Quantifying the hospitalised morbidity and mortality attributable to traumatic injury using a population-based matched cohort in Australia

Rebecca J. Mitchell*, Cate M. Cameron, Rod Mcclure

*Corresponding author for this work

Research output: Contribution to journalArticlepeer-review

11 Citations (Scopus)
11 Downloads (Pure)

Abstract

Objectives To quantify the 12-month hospitalised morbidity and mortality attributable to traumatic injury using a population-based matched cohort in Australia. 

Setting: New South Wales, Queensland and South Australia, Australia. 

Participants: Individuals ≥18years who had an injury-related hospital admission in 2009 formed the injured cohort. The non-injured comparison cohort was randomly selected from the electoral roll and was matched 1:1 on age, gender and postcode of residence at the date of the index injury admission of their matched counterpart. 

Primary outcome measures: Using linked emergency department presentation, hospital admission and mortality records from 1 January 2008 to 31 December 2010 for both the injured and non-injured cohorts, 12-month mortality and pre-index and post-index injury hospital service use was examined. Adjusted rate ratios and attributable risk were calculated. 

Results: There were 167600 individuals injured in 2009 and admitted to hospital in New South Wales, South Australia or Queensland with a matched comparison. The injured cohort had 3 times higher proportion of having ≥1 comorbidity preinjury, higher preinjury hospital service use, and a higher 12-month mortality compared with a non-injured comparison group. The injured cohort had 2.20 (95% CI 2.12 to 2.28) times higher rate of hospital admissions in the 12months post the index injury admission compared with the non-injured comparison cohort. Injury was a likely contributory factor in at least 55% of hospitalisations within 12months of the index injury hospitalisation.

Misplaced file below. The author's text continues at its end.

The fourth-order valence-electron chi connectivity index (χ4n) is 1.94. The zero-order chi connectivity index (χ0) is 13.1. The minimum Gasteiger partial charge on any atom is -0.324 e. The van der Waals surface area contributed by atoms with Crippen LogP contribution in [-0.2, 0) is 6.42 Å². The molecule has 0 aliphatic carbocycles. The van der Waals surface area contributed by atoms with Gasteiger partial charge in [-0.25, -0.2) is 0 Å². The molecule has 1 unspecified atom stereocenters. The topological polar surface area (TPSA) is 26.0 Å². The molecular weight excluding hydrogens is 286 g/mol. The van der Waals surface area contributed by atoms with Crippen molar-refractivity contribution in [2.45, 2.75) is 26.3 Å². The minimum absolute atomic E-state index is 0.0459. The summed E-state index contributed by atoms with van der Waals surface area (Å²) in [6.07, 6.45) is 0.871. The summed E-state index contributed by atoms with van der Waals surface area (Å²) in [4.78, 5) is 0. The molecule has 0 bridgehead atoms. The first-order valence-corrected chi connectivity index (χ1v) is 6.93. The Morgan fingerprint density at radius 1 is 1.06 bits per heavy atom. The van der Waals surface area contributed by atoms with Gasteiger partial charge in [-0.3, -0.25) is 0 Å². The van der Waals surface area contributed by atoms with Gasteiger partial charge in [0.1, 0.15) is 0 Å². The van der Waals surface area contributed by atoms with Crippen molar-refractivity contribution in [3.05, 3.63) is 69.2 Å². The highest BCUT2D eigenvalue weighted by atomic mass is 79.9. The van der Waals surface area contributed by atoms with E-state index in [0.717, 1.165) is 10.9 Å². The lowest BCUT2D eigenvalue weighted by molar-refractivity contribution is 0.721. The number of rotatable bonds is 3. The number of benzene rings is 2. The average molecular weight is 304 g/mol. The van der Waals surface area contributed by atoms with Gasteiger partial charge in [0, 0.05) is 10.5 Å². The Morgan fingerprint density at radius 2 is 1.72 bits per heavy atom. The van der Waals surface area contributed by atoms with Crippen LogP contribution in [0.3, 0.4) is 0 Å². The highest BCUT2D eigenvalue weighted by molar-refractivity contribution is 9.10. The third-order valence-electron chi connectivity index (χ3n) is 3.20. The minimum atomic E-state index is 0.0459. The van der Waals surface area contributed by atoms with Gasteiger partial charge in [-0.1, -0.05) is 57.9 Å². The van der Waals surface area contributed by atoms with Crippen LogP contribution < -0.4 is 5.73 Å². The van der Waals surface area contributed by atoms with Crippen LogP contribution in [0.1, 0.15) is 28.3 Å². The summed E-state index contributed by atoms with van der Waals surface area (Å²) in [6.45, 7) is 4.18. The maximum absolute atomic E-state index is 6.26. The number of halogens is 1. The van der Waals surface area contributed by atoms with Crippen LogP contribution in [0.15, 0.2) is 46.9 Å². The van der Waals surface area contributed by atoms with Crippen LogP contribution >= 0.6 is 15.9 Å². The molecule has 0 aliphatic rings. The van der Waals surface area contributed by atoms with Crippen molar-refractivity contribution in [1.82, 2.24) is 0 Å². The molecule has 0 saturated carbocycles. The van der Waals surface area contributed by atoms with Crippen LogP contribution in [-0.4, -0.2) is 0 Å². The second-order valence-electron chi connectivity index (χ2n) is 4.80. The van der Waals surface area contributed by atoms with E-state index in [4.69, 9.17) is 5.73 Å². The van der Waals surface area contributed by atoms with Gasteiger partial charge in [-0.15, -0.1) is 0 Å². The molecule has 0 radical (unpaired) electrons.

Conclusions: Individuals who had an injury-related hospitalisation had higher mortality and are hospitalised at increased rates for many months postinjury. While comorbid conditions are significant, they do not account for the differences in outcomes. This study contributes to informing research efforts on better quantifying the attributable burden of hospitalised injury-related disability and mortality in Australia.

Original languageEnglish
Article numbere013266
Pages (from-to)1-9
Number of pages9
JournalBMJ Open
Volume6
Issue number12
DOIs
Publication statusPublished - 7 Dec 2016

Bibliographical note

Copyright the Author(s) 2016. Version archived for private and non-commercial use with the permission of the author/s and according to publisher conditions. For further rights please contact the publisher.

Keywords

  • comorbidity
  • health service use
  • hospitalisation
  • injury
  • mortality

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